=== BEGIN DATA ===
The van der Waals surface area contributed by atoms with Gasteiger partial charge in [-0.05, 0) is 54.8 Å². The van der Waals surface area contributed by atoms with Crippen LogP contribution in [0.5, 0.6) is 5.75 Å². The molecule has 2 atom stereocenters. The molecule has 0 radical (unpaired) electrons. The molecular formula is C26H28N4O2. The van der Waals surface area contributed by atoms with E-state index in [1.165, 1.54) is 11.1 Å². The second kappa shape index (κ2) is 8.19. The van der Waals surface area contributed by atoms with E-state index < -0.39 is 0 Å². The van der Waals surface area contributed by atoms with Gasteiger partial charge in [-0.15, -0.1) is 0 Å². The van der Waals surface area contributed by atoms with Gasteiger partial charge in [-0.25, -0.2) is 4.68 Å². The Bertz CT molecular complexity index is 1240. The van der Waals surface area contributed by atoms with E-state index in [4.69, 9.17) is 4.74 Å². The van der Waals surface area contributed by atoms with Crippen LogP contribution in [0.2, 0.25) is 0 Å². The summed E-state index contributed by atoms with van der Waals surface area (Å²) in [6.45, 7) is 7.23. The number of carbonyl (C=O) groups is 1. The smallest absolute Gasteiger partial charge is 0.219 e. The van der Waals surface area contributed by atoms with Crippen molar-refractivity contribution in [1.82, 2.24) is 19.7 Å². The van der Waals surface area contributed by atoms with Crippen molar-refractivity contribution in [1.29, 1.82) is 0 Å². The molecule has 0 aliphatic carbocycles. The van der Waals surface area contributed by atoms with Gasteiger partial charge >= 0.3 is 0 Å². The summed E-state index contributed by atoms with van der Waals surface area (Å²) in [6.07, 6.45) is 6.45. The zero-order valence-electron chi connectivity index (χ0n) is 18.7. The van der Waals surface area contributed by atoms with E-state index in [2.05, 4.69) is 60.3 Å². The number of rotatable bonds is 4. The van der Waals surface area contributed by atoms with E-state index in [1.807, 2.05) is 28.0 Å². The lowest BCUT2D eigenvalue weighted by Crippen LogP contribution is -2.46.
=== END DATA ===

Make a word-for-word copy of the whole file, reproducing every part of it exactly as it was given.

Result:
The van der Waals surface area contributed by atoms with Gasteiger partial charge in [-0.05, 0) is 54.8 Å². The van der Waals surface area contributed by atoms with Crippen LogP contribution in [0.5, 0.6) is 5.75 Å². The molecule has 2 atom stereocenters. The molecule has 0 radical (unpaired) electrons. The molecular formula is C26H28N4O2. The van der Waals surface area contributed by atoms with E-state index in [1.165, 1.54) is 11.1 Å². The second kappa shape index (κ2) is 8.19. The van der Waals surface area contributed by atoms with E-state index < -0.39 is 0 Å². The van der Waals surface area contributed by atoms with Gasteiger partial charge in [-0.15, -0.1) is 0 Å². The van der Waals surface area contributed by atoms with Gasteiger partial charge in [-0.25, -0.2) is 4.68 Å². The Bertz CT molecular complexity index is 1240. The van der Waals surface area contributed by atoms with E-state index in [4.69, 9.17) is 4.74 Å². The van der Waals surface area contributed by atoms with Crippen LogP contribution in [0.2, 0.25) is 0 Å². The summed E-state index contributed by atoms with van der Waals surface area (Å²) in [6.45, 7) is 7.23. The number of carbonyl (C=O) groups is 1. The smallest absolute Gasteiger partial charge is 0.219 e. The van der Waals surface area contributed by atoms with Crippen molar-refractivity contribution in [1.82, 2.24) is 19.7 Å². The van der Waals surface area contributed by atoms with Crippen molar-refractivity contribution in [1.29, 1.82) is 0 Å². The molecule has 0 aliphatic carbocycles. The van der Waals surface area contributed by atoms with Gasteiger partial charge >= 0.3 is 0 Å². The summed E-state index contributed by atoms with van der Waals surface area (Å²) in [6.07, 6.45) is 6.45. The zero-order valence-electron chi connectivity index (χ0n) is 18.7. The van der Waals surface area contributed by atoms with E-state index in [2.05, 4.69) is 60.3 Å². The number of rotatable bonds is 4. The van der Waals surface area contributed by atoms with E-state index in [1.807, 2.05) is 28.0 Å². The lowest BCUT2D eigenvalue weighted by Crippen LogP contribution is -2.46.